Four Canadians with terminal cancer have been granted the right to access psilocybin therapy by Health Minister Patty Hajdu.
On Tuesday, the quartet became the first people to be publicly granted the right to access the psychedelic since it was criminalized in 1974, according to the non-profit TheraPsil.
The patients will be able to legally use the drug through what is known as compassionate access, which allows for exemptions under the Canadian Drugs and Substances Act.
TheraPsil is a Victoria, B.C.-based coalition of healthcare workers, patients and advocates who have been working since 2019 to help people with terminal illnesses access psilocybin through compassionate access. The psychedelic can be used to treat people’s end-of-life anxiety, TheraPsil said.
The decision came 100 days after patients applied for the exemption.
“Although it has taken a long time we are impressed with [the government’s] willingness to listen to patients who have not been heard and to shift focus and policy to accommodate their interests and protect their needs,” TheraPsil founder Bruce Tobin said in a statement.
“We also thank the brave Canadian patients who have been public in their fight for psilocybin access, along with the honourable Canadian MPs who have demonstrated courage standing up for patient rights,” he said.
NEWS: 4 Palliative Canadians experiencing end-of-life distress have been APPROVED to access psychedelic therapy through section 56 exemptions. This historic decision marks the first known individuals to legally use #psilocybin since it’s illegality in 1974.https://t.co/AUlzjvKGcm
— TheraPsil (@TheraPsil) August 4, 2020
Laurie Brooks is one of the patients approved for compassionate access.
“The acknowledgement of the pain and anxiety that I have been suffering with means a lot to me, and I am feeling quite emotional today as a result,” the B.C. local said in the statement. “I hope this is just the beginning and that soon all Canadians will be able to access psilocybin, for therapeutic use, to help with the pain they are experiencing, without having to petition the government for months to gain permission.”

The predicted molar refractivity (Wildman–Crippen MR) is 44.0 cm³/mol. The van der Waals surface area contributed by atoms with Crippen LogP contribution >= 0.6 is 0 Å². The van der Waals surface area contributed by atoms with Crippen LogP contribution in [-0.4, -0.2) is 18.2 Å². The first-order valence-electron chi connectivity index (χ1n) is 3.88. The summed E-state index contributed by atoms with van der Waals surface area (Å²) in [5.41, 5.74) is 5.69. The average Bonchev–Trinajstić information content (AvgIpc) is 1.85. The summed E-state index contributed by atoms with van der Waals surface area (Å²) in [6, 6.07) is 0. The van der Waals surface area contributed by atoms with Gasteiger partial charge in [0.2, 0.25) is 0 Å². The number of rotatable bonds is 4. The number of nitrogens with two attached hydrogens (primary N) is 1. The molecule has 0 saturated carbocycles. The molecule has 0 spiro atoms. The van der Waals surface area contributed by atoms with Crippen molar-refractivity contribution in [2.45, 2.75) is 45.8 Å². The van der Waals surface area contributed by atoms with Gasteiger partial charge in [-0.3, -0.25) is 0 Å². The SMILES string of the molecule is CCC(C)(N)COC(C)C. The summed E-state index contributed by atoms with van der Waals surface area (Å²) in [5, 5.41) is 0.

Exemptions for compassionate access aren’t just granted for palliative patients. Just last year, the British Columbia Centre on Substance Use published a report calling on the government to grant compassionate access to heroin for people with opioid dependancy.
Following Tuesday’s news, the number of Canadians applying for compassionate access is likely to rise, predicted TheraPsil.
Thomas Hartle is the second patient named who won the right to access psilocybin. The other two patients remained anonymous.
“I would like to personally thank the Hon. Minister Hajdu and the team at the Office of Controlled Substances for the approval of my section 56 exemption,” Hartle said. “This is a positive result that is possible when good people show genuine compassion. I’m so grateful that I can move forward with the next step of healing.”
The Canadian Drugs and Substances Act prohibits the use of psychedelics but a movement to legalize all plants and fungi with traditional use has been gaining momentum. Green Party MP Paul Manley will present a petition calling for legalization to parliament later this year. The petition has been signed 8,728 times.
Top image by Ilkka S. Itäheima via Wikimedia Commons